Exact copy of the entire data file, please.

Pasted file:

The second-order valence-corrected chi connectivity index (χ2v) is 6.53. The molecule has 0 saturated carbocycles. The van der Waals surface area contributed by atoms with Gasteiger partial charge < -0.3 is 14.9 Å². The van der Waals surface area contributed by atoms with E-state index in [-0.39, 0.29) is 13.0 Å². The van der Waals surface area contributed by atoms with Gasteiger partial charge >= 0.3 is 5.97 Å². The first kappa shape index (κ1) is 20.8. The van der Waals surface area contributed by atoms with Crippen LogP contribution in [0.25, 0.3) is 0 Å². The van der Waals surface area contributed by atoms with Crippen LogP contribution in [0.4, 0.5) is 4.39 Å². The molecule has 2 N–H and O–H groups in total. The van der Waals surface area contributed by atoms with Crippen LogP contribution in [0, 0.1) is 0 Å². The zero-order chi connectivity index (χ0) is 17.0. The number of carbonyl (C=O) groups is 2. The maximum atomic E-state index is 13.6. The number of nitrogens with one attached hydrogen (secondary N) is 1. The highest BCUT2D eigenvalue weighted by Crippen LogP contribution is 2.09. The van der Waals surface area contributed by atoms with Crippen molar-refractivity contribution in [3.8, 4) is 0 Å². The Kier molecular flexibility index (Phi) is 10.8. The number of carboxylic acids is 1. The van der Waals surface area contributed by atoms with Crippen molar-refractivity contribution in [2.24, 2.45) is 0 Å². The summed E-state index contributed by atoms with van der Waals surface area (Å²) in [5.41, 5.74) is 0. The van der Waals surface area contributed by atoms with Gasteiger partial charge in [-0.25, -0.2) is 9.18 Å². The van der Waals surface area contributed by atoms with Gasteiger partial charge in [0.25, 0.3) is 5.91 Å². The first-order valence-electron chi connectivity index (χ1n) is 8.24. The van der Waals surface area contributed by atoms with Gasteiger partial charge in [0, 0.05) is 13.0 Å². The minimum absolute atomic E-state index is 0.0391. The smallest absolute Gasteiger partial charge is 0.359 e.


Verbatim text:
The second-order valence-corrected chi connectivity index (χ2v) is 6.53. The molecule has 0 saturated carbocycles. The van der Waals surface area contributed by atoms with Gasteiger partial charge < -0.3 is 14.9 Å². The van der Waals surface area contributed by atoms with E-state index in [-0.39, 0.29) is 13.0 Å². The van der Waals surface area contributed by atoms with Gasteiger partial charge >= 0.3 is 5.97 Å². The first kappa shape index (κ1) is 20.8. The van der Waals surface area contributed by atoms with Crippen LogP contribution in [0.25, 0.3) is 0 Å². The van der Waals surface area contributed by atoms with Crippen LogP contribution in [0.4, 0.5) is 4.39 Å². The molecule has 2 N–H and O–H groups in total. The van der Waals surface area contributed by atoms with Crippen LogP contribution in [0, 0.1) is 0 Å². The zero-order chi connectivity index (χ0) is 17.0. The number of carbonyl (C=O) groups is 2. The maximum atomic E-state index is 13.6. The number of nitrogens with one attached hydrogen (secondary N) is 1. The highest BCUT2D eigenvalue weighted by Crippen LogP contribution is 2.09. The van der Waals surface area contributed by atoms with Crippen molar-refractivity contribution in [3.8, 4) is 0 Å². The Kier molecular flexibility index (Phi) is 10.8. The number of carboxylic acids is 1. The van der Waals surface area contributed by atoms with Crippen molar-refractivity contribution in [2.24, 2.45) is 0 Å². The summed E-state index contributed by atoms with van der Waals surface area (Å²) in [5.41, 5.74) is 0. The van der Waals surface area contributed by atoms with Gasteiger partial charge in [-0.25, -0.2) is 9.18 Å². The van der Waals surface area contributed by atoms with Gasteiger partial charge in [0.25, 0.3) is 5.91 Å². The first-order valence-electron chi connectivity index (χ1n) is 8.24. The van der Waals surface area contributed by atoms with Gasteiger partial charge in [0, 0.05) is 13.0 Å². The minimum absolute atomic E-state index is 0.0391. The smallest absolute Gasteiger partial charge is 0.359 e.